28 Dec Do not clamp the cord early.
Repost @holistichealthandmore (Instagram)
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via @intactbirth The baby and her placenta is called the Feto-Placental Unit, and blood circulates within that unit while she is growing in the womb. In the middle of your pregnancy, because the placenta is almost as big as the baby, blood is equally distributed between the two. Gradually, the baby gets bigger than the placenta, so that by the end of the pregnancy, the baby’s body holds two thirds of her blood, and the placenta holds one third.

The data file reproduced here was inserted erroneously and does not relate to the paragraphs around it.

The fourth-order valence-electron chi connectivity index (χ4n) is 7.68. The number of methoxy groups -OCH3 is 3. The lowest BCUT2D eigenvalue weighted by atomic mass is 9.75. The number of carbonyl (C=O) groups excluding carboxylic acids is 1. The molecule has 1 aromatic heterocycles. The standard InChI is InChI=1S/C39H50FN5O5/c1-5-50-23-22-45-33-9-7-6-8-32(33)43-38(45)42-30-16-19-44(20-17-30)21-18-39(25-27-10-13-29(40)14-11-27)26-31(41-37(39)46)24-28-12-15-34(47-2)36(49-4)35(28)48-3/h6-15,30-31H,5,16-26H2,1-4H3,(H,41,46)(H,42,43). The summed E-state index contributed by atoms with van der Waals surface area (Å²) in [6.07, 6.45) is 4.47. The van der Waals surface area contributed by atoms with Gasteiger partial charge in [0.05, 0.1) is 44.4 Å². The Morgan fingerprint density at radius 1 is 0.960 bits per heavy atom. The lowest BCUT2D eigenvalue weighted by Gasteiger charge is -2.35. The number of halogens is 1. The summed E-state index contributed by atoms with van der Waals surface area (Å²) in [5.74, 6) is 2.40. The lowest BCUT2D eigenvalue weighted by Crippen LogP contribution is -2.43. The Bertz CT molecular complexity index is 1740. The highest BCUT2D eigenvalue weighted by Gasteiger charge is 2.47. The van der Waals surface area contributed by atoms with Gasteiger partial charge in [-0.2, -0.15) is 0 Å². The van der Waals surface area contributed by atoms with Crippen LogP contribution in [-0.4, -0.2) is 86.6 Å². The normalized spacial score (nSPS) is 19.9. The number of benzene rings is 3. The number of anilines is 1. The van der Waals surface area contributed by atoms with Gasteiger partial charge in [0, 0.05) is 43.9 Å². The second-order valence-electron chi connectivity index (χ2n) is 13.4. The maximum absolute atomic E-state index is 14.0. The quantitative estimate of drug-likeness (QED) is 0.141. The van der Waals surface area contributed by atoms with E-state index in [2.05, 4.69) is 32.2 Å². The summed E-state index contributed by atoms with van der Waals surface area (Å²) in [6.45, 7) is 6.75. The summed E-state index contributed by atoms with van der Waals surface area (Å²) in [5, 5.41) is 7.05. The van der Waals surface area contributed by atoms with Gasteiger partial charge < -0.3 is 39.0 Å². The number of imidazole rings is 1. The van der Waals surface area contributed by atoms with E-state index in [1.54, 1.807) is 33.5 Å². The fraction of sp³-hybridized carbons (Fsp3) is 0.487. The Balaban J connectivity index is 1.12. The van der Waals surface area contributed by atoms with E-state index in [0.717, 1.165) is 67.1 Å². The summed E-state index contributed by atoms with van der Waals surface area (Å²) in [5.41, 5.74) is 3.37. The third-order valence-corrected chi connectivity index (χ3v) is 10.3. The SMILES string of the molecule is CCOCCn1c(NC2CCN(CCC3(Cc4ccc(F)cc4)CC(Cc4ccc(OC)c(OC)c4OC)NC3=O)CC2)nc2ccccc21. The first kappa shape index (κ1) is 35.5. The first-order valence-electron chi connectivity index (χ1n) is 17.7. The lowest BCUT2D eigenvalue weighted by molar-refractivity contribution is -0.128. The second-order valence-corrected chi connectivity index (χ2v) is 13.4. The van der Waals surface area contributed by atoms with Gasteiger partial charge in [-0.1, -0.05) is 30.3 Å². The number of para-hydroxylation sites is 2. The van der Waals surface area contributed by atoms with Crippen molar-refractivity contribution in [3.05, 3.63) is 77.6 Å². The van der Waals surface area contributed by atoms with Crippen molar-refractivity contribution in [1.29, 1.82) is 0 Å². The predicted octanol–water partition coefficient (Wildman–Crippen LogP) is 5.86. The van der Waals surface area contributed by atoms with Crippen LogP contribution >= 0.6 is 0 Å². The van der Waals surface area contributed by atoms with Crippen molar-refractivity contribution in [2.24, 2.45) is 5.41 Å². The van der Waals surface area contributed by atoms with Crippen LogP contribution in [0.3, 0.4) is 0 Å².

On the onset of birth, a powerful surge of placental transfusion to the baby begins. If you have seen birth photos, you can tell from an engorged cord that the birth has just occurred. Most of the natural transfusion happens within five minutes but not all transfusions are the same. By twenty minutes, most cords are limp and drained.
What happens with practice of immediate cord cutting is that body’s oxygen carrying capacity would have significantly diminished.
In a grown-up body, we have a name for this kind of condition. A loss of thirty to forty percent of your total blood volume is a called a Class 3 Hemorrhagic Shock. It is an emergency, with the risk of damaging tissues, organs and brain cells for the lack of this vital oxygen. The treatment for this is a blood transfusion. @humanbirthproject
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